Saturday, July 24, 2010

baby bunnies

These little guys were born 4 days ago. It has been so hot here they are not in their nest box or a nest at all. They just lounge around the cage with momma. This was a small litter this time around only four babies. Well, there were 6 but she ate two, guess they  were sickly or something.

Monday, July 19, 2010

saving seed-cucumber

I found  a cucumber that got away the other day and upon picking decided that it would make a perfect candidate for saving seed.
Many people find saving seed to be a difficult thing  when it should not be. It is really a simple thing to do and it saves money over the years because the seeds come more than 30 to a cucumber. This one cuke will be enough seed for several years. When selecting any veggie for seed saving  I try to keep seed from my healthiest and better producing plants. Letting the fruit get too large and over ripe is part of the process. While this bad boy in the picture  is just starting to yellow, it's sister that I found  was much riper and became my sacrificial lamb.Unfortunately I forgot to take pics with her  so junior here agreed to be my model, he was actually used for some cuke sorbet.

To get the seed I simply slice the cuke in half length wise and scoop out the pulp and seeds. I then pull out the large chunks of pulp  and give the seeds  a rinse.They will still have a lot of pulp around them but no worries as the next step will take care of this for you.Put the seeds in a bowl or container and cover in water. Allow them to sit for three to five days. They will look nasty and gross  and may even grow some mold on the top of the water. Again don't worry as this is supposed to happen. 
When the  water looks sufficiently disgusting and you decide you have had enough of looking at it drain off the top portion of water and any floater seeds. Give the seeds  a good rinse off and all the pulp and slime  that was surrounding the seeds should wash right off. Drain the seeds, pat dry and place on a paper towel to dry. Allow to dry for 2-3 weeks, they should snap in half when  dried properly. Package, label  and store in a cool dry place.  It really is that easy. Cucumbers, most melons and tomatoes are all done using this  same method.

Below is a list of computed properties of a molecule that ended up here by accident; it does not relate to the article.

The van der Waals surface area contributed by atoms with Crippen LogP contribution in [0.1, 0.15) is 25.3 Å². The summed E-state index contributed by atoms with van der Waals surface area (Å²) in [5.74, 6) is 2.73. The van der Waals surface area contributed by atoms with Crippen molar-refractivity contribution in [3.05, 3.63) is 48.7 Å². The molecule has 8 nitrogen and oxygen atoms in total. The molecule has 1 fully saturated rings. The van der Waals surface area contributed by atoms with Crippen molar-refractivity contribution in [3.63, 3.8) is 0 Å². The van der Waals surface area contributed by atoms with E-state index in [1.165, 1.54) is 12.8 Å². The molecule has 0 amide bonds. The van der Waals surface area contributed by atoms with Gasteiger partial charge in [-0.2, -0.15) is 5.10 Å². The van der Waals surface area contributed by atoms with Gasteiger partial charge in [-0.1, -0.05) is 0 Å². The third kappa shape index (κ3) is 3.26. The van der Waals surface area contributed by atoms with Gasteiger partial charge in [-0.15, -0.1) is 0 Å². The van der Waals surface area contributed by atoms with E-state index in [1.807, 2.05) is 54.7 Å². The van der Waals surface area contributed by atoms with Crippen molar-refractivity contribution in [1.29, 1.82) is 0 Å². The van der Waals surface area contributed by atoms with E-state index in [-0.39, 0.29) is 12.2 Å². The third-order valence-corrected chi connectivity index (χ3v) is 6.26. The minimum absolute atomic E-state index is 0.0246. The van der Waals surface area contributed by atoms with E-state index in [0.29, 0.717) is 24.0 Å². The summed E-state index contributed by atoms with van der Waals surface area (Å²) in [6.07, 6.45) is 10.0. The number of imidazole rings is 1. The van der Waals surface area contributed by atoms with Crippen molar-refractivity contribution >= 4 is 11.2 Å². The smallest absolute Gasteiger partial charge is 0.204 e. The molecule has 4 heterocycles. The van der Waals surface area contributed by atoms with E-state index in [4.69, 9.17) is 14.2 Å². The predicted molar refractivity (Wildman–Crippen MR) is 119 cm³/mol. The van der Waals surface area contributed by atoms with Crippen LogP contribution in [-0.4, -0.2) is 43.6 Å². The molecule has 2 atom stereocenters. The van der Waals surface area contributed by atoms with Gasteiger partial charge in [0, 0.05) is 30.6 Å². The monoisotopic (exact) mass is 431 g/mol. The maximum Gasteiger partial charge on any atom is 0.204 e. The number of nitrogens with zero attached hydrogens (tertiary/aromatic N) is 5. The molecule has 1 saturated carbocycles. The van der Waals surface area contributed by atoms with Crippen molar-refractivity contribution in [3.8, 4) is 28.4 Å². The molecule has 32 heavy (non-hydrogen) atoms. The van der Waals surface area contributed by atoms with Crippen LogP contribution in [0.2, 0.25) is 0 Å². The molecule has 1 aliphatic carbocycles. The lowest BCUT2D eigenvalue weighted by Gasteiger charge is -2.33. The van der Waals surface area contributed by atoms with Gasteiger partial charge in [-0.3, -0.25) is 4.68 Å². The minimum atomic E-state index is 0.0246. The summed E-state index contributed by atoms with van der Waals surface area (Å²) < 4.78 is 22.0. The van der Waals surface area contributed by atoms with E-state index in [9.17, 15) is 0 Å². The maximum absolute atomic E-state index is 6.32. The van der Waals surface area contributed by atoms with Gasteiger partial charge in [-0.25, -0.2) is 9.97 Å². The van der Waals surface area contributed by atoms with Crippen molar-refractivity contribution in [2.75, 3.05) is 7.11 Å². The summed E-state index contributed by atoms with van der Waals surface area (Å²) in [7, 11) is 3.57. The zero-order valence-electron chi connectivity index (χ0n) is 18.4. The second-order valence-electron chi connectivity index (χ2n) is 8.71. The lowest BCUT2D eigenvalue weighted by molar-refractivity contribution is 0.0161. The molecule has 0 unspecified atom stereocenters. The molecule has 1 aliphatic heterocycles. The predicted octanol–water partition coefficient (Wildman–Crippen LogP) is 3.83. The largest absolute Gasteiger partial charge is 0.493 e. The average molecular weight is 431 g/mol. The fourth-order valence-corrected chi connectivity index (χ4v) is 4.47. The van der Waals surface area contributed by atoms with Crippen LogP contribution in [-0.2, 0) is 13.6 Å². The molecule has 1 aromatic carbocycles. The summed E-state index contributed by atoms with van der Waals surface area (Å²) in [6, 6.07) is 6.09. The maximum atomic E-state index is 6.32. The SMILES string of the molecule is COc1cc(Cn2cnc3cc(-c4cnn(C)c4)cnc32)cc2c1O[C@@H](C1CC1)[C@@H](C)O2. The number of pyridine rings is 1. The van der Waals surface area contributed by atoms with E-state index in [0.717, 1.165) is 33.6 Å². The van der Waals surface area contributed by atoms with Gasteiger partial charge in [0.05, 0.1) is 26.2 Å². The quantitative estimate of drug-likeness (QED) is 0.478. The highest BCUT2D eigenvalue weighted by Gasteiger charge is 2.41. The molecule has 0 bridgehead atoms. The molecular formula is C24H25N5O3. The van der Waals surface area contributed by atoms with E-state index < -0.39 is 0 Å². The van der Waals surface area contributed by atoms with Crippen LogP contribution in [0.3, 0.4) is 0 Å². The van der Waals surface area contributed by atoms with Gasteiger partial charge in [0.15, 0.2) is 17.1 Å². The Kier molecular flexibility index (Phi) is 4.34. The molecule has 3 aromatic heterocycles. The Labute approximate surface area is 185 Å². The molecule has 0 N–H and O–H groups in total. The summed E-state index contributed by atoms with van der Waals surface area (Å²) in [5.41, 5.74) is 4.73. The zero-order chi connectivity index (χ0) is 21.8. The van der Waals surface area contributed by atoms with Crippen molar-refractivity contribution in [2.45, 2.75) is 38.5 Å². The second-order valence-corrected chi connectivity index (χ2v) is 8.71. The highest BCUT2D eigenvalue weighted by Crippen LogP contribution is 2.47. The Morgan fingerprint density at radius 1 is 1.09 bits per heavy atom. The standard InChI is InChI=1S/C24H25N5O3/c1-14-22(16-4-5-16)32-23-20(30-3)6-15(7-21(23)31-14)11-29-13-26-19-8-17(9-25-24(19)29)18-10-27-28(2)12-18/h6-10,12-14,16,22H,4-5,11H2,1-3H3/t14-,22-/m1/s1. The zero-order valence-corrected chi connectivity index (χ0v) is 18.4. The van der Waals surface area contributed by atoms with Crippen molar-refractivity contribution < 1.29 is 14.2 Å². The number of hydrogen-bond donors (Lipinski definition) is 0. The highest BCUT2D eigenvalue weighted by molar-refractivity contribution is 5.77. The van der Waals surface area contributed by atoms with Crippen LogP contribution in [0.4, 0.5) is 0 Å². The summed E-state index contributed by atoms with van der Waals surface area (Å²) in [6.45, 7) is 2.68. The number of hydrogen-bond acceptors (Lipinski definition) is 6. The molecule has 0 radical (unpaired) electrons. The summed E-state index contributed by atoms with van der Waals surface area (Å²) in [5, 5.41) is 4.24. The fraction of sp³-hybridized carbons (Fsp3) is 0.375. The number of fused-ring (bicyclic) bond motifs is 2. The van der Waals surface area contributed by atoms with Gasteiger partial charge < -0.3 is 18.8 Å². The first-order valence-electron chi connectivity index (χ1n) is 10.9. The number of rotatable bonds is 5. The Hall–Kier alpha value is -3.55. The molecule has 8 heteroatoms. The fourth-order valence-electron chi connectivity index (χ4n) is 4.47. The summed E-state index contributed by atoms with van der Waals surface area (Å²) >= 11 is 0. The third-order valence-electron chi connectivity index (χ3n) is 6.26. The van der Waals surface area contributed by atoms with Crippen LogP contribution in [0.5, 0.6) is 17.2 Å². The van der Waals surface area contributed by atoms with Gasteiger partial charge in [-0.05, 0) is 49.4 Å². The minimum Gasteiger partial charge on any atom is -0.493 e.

around the homestead-chicken butcher day

Today was the day the chickens we purchased a couple few months back were butchered. We did 18 of them in about three hours with the three of us. Myself, the manthing and our partner in homesteading crimes got busy  and while the job aint never much fun, it went very smoothly with the exception of  a couple that went rolling on down the hill. This was the first time we have ever left the bird whole and not cut them down which is fine with me as it makes things much easier and quicker. We always skin rather than pluck so that also cuts the time down some. All in all for a job I don't like this was a great butcher day. If  all butchering days went like today did I probably wouldn't mind doing it  more often.
 I am including a couple links to sites that I find helpful  and that I know do a good  job  on tutorials for those that  have never butchered chickens before.  In this first link is Frugal  and although they use a cone to kill and also use a plucker the tutorial is very good. The second link is from Backwoods  Home  and is more like how we do our birds here at butchering time. A third good tutorial is  from the modern homestead  .

Sunday, July 18, 2010

peach "honey"

I found myself with another half milk crate full of peaches off the tree  yesterday. So, today I decided to try a recipe I ran across the other day while browsing the internet and looking for things to make from all these peaches I have found my self with. We are butchering 20 chickens tomorrow and I have finals this week and I have tons more peaches on the tree so I had to use my free time today to preserve some of them so they do not go to waste. I thought peach "honey" would be something that would be not only tasty   but something that we would actually use over the course of the year. I also liked the fact that I could  use just the peels in order to make the recipe and that in doing so there would be no part of the fruit wasted.

I used the recipe for the peach honey from peels, although, because I have an abundance of peaches, I  used the entire fruit and followed the directions (mostly) from  here.  My only deviation from the recipe was that I did not strain  the mixture through a jam bag after boiling the fruit(peels) as  I like the little bits of fruit in the honey. The recipe is very easy to follow as it is only 2 ingredients, the link has a good picture tutorial to go with the recipe and as far as food preservation goes it doe not take that long to whip out a batch.  I love the color it turned out to be and can't wait to try some on a stack of sourdough pancakes.

silent sunday

eggplant flower...they do not look real  even in person